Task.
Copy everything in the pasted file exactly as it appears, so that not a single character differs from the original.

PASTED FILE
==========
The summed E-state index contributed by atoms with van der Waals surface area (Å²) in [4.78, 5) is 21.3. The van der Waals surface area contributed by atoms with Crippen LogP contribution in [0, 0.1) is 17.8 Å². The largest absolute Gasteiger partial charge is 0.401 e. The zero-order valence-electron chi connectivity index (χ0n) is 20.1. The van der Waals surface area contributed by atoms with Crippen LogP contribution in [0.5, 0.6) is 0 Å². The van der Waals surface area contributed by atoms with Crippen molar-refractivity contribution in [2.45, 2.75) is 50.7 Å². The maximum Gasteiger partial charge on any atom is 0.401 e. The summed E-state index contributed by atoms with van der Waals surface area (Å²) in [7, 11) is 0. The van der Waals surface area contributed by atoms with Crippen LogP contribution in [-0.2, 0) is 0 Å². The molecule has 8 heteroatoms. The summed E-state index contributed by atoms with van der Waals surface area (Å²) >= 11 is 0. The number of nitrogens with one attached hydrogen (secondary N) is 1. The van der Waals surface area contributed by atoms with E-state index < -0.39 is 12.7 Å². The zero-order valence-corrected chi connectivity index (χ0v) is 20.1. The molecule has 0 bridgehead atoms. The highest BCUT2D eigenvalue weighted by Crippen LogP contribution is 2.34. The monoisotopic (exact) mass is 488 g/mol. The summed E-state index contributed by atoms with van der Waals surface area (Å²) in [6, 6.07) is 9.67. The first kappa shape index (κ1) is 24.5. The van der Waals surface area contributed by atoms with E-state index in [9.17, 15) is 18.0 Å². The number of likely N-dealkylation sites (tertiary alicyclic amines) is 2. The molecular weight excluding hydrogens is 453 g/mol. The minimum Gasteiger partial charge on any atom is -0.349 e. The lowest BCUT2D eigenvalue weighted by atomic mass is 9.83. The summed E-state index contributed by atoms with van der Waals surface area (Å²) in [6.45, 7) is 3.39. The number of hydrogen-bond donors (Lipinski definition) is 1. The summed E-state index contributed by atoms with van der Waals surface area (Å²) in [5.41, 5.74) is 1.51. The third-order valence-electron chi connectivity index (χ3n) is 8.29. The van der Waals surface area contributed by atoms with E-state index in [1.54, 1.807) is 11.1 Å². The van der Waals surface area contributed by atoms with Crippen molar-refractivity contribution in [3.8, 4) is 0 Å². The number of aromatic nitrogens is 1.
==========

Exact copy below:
The summed E-state index contributed by atoms with van der Waals surface area (Å²) in [4.78, 5) is 21.3. The van der Waals surface area contributed by atoms with Crippen LogP contribution in [0, 0.1) is 17.8 Å². The largest absolute Gasteiger partial charge is 0.401 e. The zero-order valence-electron chi connectivity index (χ0n) is 20.1. The van der Waals surface area contributed by atoms with Crippen LogP contribution in [0.5, 0.6) is 0 Å². The van der Waals surface area contributed by atoms with Crippen molar-refractivity contribution in [2.45, 2.75) is 50.7 Å². The maximum Gasteiger partial charge on any atom is 0.401 e. The summed E-state index contributed by atoms with van der Waals surface area (Å²) in [7, 11) is 0. The van der Waals surface area contributed by atoms with Crippen LogP contribution in [-0.2, 0) is 0 Å². The molecule has 8 heteroatoms. The summed E-state index contributed by atoms with van der Waals surface area (Å²) >= 11 is 0. The number of nitrogens with one attached hydrogen (secondary N) is 1. The van der Waals surface area contributed by atoms with E-state index < -0.39 is 12.7 Å². The zero-order valence-corrected chi connectivity index (χ0v) is 20.1. The molecule has 0 bridgehead atoms. The highest BCUT2D eigenvalue weighted by Crippen LogP contribution is 2.34. The monoisotopic (exact) mass is 488 g/mol. The summed E-state index contributed by atoms with van der Waals surface area (Å²) in [6, 6.07) is 9.67. The first kappa shape index (κ1) is 24.5. The van der Waals surface area contributed by atoms with E-state index in [9.17, 15) is 18.0 Å². The number of likely N-dealkylation sites (tertiary alicyclic amines) is 2. The molecular weight excluding hydrogens is 453 g/mol. The minimum Gasteiger partial charge on any atom is -0.349 e. The lowest BCUT2D eigenvalue weighted by atomic mass is 9.83. The summed E-state index contributed by atoms with van der Waals surface area (Å²) in [6.45, 7) is 3.39. The number of hydrogen-bond donors (Lipinski definition) is 1. The summed E-state index contributed by atoms with van der Waals surface area (Å²) in [5.41, 5.74) is 1.51. The third-order valence-electron chi connectivity index (χ3n) is 8.29. The van der Waals surface area contributed by atoms with E-state index in [1.54, 1.807) is 11.1 Å². The van der Waals surface area contributed by atoms with Crippen molar-refractivity contribution in [3.8, 4) is 0 Å². The number of aromatic nitrogens is 1.